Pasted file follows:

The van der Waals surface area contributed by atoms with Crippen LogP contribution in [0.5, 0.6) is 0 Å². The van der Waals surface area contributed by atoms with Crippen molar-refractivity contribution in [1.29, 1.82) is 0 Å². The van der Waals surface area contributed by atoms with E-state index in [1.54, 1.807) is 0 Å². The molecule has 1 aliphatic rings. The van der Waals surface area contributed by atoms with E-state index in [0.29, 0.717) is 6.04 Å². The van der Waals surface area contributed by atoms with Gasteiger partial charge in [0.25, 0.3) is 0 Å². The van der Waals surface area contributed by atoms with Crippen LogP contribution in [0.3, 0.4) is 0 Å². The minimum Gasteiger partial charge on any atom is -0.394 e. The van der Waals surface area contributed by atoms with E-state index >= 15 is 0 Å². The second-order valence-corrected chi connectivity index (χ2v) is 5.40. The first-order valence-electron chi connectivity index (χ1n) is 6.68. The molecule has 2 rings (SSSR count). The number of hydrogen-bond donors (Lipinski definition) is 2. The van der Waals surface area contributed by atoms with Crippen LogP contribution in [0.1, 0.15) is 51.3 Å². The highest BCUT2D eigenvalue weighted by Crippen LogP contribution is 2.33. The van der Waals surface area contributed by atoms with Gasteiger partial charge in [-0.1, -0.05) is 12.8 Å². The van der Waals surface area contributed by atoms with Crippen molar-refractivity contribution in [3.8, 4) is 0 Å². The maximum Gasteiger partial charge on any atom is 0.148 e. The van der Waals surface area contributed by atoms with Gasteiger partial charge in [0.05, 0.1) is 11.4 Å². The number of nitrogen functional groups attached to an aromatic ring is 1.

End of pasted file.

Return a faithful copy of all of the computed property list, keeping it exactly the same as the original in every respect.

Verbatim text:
The van der Waals surface area contributed by atoms with Crippen LogP contribution in [0.5, 0.6) is 0 Å². The van der Waals surface area contributed by atoms with Crippen molar-refractivity contribution in [1.29, 1.82) is 0 Å². The van der Waals surface area contributed by atoms with E-state index in [1.54, 1.807) is 0 Å². The molecule has 1 aliphatic rings. The van der Waals surface area contributed by atoms with E-state index in [0.29, 0.717) is 6.04 Å². The van der Waals surface area contributed by atoms with Gasteiger partial charge in [0.25, 0.3) is 0 Å². The van der Waals surface area contributed by atoms with Crippen LogP contribution in [0.3, 0.4) is 0 Å². The minimum Gasteiger partial charge on any atom is -0.394 e. The van der Waals surface area contributed by atoms with E-state index >= 15 is 0 Å². The second-order valence-corrected chi connectivity index (χ2v) is 5.40. The first-order valence-electron chi connectivity index (χ1n) is 6.68. The molecule has 2 rings (SSSR count). The number of hydrogen-bond donors (Lipinski definition) is 2. The van der Waals surface area contributed by atoms with Crippen LogP contribution in [0.1, 0.15) is 51.3 Å². The highest BCUT2D eigenvalue weighted by Crippen LogP contribution is 2.33. The van der Waals surface area contributed by atoms with Gasteiger partial charge in [-0.1, -0.05) is 12.8 Å². The van der Waals surface area contributed by atoms with Crippen molar-refractivity contribution in [3.8, 4) is 0 Å². The maximum Gasteiger partial charge on any atom is 0.148 e. The van der Waals surface area contributed by atoms with Gasteiger partial charge in [0.05, 0.1) is 11.4 Å². The number of nitrogen functional groups attached to an aromatic ring is 1.